It all started with a comment on our Dante’s Divina cocktail post from CaveGirlMBA that she was skeptical about using beer in cocktails. She may still be skeptical, but we started a virtual friendship when we noticed that her blog, which features great and often times humorous business-related articles, also includes an excellent section on making cocktails in airport lounges, appropriately titled AirLounge Cocktails. As avid cocktail drinkers, we have been trying to do the same thing ourselves as we pass the time waiting for flights. So we decided to team up with CaveGirlMBA and write guest posts on this topic whenever we travel.
It’s a real challenge, since the selections tend to be limited; bitters and fancy garnishes are generally out of the question. It’s not possible to create cocktails in lounges in the United States, as they do not allow free pours of alcohol. However, international lounges are another story, and every lounge offers a different selection of liquors. First in our series is the Lufthansa Senator Lounge in Frankfurt Main airport, where we recently spent a couple of hours awaiting a connection to Vienna.
The liquor choices in the Lufthansa Lounge are located above the beers, and are actually quite good compared to other airports. Normal selections of Campari, vodka and gin were accompanied by Tullamore Dew whiskey and three different schnapps bottles (we are in Germany after all):
But the real discovery was a bottle of Killepitsch, standing between the schnapps and a bottle of Jägermeister. A quick search on Wikipedia told us that Killepitsch is an herbal liqueur made in Dusseldorf with 90 fruits, berries, herbs, and spices. A quick taste proved that it is pretty close to an Amaro with cola-berry like flavors (probably closest to Ramazotti Amaro in our opinion). We like our Amari, so we wanted Killepitsch to act as an important ingredient in our AirLounge Cocktail challenge.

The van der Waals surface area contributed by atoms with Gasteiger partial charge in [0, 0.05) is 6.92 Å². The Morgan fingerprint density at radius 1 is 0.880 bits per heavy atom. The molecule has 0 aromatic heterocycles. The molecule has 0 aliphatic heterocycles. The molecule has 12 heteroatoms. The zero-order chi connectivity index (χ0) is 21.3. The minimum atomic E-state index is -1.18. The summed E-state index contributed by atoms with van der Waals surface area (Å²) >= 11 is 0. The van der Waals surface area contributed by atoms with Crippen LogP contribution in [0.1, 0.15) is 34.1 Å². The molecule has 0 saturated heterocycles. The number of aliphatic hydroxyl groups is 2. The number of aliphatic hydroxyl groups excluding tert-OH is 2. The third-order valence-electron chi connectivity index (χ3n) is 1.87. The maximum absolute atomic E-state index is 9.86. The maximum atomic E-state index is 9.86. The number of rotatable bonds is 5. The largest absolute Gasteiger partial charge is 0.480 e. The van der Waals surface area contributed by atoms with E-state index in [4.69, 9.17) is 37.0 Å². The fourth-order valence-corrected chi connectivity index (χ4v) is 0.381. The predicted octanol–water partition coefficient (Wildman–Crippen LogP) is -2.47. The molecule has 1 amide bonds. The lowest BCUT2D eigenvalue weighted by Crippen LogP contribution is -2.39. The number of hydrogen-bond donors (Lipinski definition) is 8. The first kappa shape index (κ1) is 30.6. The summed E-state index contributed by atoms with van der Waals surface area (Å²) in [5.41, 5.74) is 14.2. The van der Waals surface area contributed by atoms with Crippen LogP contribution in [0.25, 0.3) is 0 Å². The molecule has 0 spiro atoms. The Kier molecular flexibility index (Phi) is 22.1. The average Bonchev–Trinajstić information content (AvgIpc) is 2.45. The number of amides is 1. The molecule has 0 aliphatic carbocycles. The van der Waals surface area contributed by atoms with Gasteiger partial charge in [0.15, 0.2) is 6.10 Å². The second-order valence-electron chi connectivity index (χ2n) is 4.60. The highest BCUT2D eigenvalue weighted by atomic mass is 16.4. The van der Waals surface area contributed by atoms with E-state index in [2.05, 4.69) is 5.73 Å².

Our first cocktail ended up tasting a lot like a refreshing Whiskey and Coke with the Killepitsch base. We drink Tullamore Dew as our affordable whiskey of choice (at ~$20/litre it’s a relative bargain), offering just the right amount of sweetness for a cocktail. We also took some lemon wedges and squeezed the juice out, saving the rinds to fashion twists (albeit with plenty of the bitter pith). We didn’t have a measuring cup, but it’s easy to eyeball the amount in the tall thin glass. As experienced drunks, we know what an ounce pour looks like, but even if you don’t, just pour equal or half measures of the liquids, and it should come out fine.
As told on their web page, Killepitsch literally means “If they don’t kill us, we will meet again and drink (pitsch).” Google translate tell us that “until then” translates to “bis dahin” in German so we’re dubbing this drink B’s Dahin.
1 oz. Tullamore Dew
1 oz. Killepitsch
1/2 oz. fresh squeezed lemon juice
1 – 2 oz. tonic (located in the fridge)
Pour the first three ingredients into a glass and stir to mix. Add ice, top with tonic water, then stir again. Garnish with a lemon twist.
One of the Barflys really likes Campari, so the second cocktail had to contain some of the bitter Italian liquor. We also noticed a bottle of Martini d’Oro (gold) Vermouth, sold only in Germany, so we had to find a way to use it. A small taste of the d’Oro proved that it is definitely not dry, with vanilla overtones, but not as sweet as the Rosso. We decided a mixture of that along with the Killepitsch would make a great Negroni derivative, German-style, so we’re calling this drink a Schwarzoni.
1 oz. Gordon’s Gin
1 oz. Campari
0.75 oz. Martini d’Oro Vermouth
0.50 oz. Killepitsch
Pour all ingredients into a glass and stir to mix. Add ice, then garnish with a lemon slice or twist.
A view of both drinks with B’s Dahin up front and the Schwarzoni in the rear:
Epilogue: It just so happens that we were on our way to Austria, where CaveGirlMBA happens to live. So we were able to spend a lovely evening with her pondering life’s questions over some great Austrian wine. It’s rare that a virtual friendship turns into a real friendship, and we look forward to spending more time with her when we return to Vienna (or if she comes to San Francisco.)